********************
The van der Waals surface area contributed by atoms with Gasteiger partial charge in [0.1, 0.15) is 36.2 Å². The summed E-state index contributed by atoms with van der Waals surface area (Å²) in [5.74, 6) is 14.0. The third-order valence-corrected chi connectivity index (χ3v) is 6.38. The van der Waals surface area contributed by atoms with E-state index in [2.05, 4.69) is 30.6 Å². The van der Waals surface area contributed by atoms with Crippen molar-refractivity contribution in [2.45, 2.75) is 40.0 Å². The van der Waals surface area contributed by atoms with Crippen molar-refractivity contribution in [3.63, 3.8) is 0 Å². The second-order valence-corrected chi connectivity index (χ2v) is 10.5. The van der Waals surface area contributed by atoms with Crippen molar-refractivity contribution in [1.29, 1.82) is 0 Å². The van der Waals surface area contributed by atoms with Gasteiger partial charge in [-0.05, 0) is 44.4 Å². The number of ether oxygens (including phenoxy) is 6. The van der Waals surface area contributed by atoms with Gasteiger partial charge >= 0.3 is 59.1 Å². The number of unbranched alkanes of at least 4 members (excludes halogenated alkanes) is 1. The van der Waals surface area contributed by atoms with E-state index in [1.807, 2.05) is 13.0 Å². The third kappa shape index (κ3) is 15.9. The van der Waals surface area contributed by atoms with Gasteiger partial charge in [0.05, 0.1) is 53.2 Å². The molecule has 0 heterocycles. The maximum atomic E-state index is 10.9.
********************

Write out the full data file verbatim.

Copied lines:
The van der Waals surface area contributed by atoms with Gasteiger partial charge in [0.1, 0.15) is 36.2 Å². The summed E-state index contributed by atoms with van der Waals surface area (Å²) in [5.74, 6) is 14.0. The third-order valence-corrected chi connectivity index (χ3v) is 6.38. The van der Waals surface area contributed by atoms with E-state index in [2.05, 4.69) is 30.6 Å². The van der Waals surface area contributed by atoms with Crippen molar-refractivity contribution in [2.45, 2.75) is 40.0 Å². The van der Waals surface area contributed by atoms with Crippen molar-refractivity contribution in [3.63, 3.8) is 0 Å². The second-order valence-corrected chi connectivity index (χ2v) is 10.5. The van der Waals surface area contributed by atoms with Crippen molar-refractivity contribution in [1.29, 1.82) is 0 Å². The van der Waals surface area contributed by atoms with Gasteiger partial charge in [-0.05, 0) is 44.4 Å². The number of ether oxygens (including phenoxy) is 6. The van der Waals surface area contributed by atoms with Gasteiger partial charge >= 0.3 is 59.1 Å². The number of unbranched alkanes of at least 4 members (excludes halogenated alkanes) is 1. The van der Waals surface area contributed by atoms with E-state index in [1.807, 2.05) is 13.0 Å². The third kappa shape index (κ3) is 15.9. The van der Waals surface area contributed by atoms with Gasteiger partial charge in [0.05, 0.1) is 53.2 Å². The molecule has 0 heterocycles. The maximum atomic E-state index is 10.9.